On a pretty corner in Westhampton, N.Y., William Vetri runs his passion project — a small but exhaustive collection of eyeglasses and sunglasses that begins in the Civil War era, and traces the development of eyewear through the 1940s, 50s and 60s and into present day.
Vetri’s company, Frameworks America, established in 2010, is an all-American designer and manufacturer of premium eyewear collections. Its signature line is Spectaculars, a limited production brand highlighting iconic 20th century American styles.
While designing his line, Eastman was an obvious place for Vetri to turn because the designs that were his inspiration were made with Eastman cellulosics. As he sought inspiration, he visited Eastman in Kingsport, Tennessee reconnect with the color strips for these iconic designs.
Spectaculars designs include all the American classic shapes from 1934 through the 1970s. In fact, the styles Orama, Benjamin, Bradford, Billy, and Thelma and Louise will be worn in the Quinten Tarantino film, “Once Upon A Time in Hollywood,” expected to hit theaters mid-2019. Vetri was excited to note that Tarantino is one of the last directors still using film, made from cellulose acetate.
The Benjamin and Bradford styles will also be featured in the film “Ford v. Ferrari,” the true story of the battle between Ford and Ferrari to win Le Mans in 1966. Also set for release in 2019, the film stars Christian Bale and Matt Damon,
The entire Spectaculars collection uses cellulose acetate and Tritan™ from Eastman for its frames, and Tritan for its lenses. In fact, these are the first glasses on the market that use Tritan lenses. One might say Frameworks has a pioneering point of view! Fun fact – The Orama is a vintage wrap style with curved lenses, originally made from nylon, and now reimagined in Tritan material.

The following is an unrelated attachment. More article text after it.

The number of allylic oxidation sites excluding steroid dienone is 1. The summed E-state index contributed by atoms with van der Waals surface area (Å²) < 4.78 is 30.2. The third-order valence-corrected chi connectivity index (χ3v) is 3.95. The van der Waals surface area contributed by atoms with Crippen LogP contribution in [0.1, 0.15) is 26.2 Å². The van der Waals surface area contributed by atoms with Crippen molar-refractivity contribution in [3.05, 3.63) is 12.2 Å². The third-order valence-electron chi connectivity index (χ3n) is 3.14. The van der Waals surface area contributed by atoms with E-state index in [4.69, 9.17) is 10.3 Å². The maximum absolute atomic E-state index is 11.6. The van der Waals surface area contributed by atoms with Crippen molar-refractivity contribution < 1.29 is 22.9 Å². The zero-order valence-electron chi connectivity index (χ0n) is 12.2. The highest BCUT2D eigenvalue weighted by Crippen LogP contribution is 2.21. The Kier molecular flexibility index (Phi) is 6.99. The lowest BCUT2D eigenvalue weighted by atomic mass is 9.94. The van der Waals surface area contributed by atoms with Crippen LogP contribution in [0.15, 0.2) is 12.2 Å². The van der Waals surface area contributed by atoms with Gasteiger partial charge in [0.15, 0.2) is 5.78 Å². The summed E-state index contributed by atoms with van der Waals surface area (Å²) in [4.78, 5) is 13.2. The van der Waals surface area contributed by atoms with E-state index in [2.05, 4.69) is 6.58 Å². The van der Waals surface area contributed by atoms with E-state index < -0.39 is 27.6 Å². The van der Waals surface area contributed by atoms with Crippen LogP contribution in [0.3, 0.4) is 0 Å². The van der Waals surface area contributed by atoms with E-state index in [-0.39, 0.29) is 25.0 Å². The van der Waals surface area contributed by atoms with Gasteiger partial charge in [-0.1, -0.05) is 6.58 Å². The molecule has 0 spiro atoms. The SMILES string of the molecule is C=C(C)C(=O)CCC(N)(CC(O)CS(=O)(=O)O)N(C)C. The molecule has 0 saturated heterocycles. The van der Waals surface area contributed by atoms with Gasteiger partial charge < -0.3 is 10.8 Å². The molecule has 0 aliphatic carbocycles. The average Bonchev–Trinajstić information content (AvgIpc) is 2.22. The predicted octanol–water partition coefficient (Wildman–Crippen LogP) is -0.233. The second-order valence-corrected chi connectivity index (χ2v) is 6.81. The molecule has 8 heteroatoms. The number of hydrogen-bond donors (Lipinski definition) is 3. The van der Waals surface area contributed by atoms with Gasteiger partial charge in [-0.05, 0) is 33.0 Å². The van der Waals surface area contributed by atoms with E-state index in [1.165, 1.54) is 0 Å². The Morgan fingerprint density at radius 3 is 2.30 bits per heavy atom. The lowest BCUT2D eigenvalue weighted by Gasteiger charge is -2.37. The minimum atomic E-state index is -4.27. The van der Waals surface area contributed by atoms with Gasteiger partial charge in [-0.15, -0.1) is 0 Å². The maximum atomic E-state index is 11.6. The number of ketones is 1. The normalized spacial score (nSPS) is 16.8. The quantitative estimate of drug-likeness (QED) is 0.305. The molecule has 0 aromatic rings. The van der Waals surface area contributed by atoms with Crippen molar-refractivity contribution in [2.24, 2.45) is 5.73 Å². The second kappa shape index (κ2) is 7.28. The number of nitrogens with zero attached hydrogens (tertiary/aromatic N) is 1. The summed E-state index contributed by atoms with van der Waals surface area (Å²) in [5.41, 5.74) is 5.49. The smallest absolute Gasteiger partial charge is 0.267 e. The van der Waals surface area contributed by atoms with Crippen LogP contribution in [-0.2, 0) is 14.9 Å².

Vetri talks us through the changing shape of eyewear over the years.
From top to bottom:
“The leather case and first pair of glasses are from the Civil War period. Frames back then were made of wire, usually by jewelers, watchmakers or blacksmiths, and hooked behind the wearer’s ears to stay in place.
“The next four show the way the shape of the frame changed over time, reflecting the evolution of eyeglasses from a necessity to a fashion.
“The second pair down is made from cellulose acetate [hyperlink] by a brand called Tart Optical, which was founded in New York City in 1948 and remains in business today. The frames were launched in 1949 and remained popular into the 1960s.
“The third and fourth are both from our brand, Spectaculars. Both the tortoiseshell Bradford frame and bi-colored Butch frame were first created in the 1950s but remain in production today.
“Lastly, there is a new frame that we’ve designed with Colors in Optics, another New York-based eyewear manufacturer that has been in business for 40 years.”